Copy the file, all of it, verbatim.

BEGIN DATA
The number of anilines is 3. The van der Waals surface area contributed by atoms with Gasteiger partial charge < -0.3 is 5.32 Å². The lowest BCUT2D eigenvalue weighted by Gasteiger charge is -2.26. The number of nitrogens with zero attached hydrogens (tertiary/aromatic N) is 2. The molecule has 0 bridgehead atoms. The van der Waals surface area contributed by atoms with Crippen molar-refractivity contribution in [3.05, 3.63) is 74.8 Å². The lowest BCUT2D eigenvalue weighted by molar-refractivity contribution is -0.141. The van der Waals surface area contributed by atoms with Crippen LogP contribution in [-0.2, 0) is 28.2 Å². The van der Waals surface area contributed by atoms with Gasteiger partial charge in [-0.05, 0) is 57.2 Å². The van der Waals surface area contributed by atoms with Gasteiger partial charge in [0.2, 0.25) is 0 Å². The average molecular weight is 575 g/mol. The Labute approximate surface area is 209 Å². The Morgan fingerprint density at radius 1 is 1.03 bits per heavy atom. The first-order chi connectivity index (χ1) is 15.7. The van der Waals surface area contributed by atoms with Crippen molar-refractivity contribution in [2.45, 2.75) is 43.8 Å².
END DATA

The number of anilines is 3. The van der Waals surface area contributed by atoms with Gasteiger partial charge < -0.3 is 5.32 Å². The lowest BCUT2D eigenvalue weighted by Gasteiger charge is -2.26. The number of nitrogens with zero attached hydrogens (tertiary/aromatic N) is 2. The molecule has 0 bridgehead atoms. The van der Waals surface area contributed by atoms with Crippen molar-refractivity contribution in [3.05, 3.63) is 74.8 Å². The lowest BCUT2D eigenvalue weighted by molar-refractivity contribution is -0.141. The van der Waals surface area contributed by atoms with Crippen LogP contribution in [-0.2, 0) is 28.2 Å². The van der Waals surface area contributed by atoms with Gasteiger partial charge in [-0.05, 0) is 57.2 Å². The van der Waals surface area contributed by atoms with Gasteiger partial charge in [0.2, 0.25) is 0 Å². The average molecular weight is 575 g/mol. The Labute approximate surface area is 209 Å². The Morgan fingerprint density at radius 1 is 1.03 bits per heavy atom. The first-order chi connectivity index (χ1) is 15.7. The van der Waals surface area contributed by atoms with Crippen molar-refractivity contribution in [2.45, 2.75) is 43.8 Å².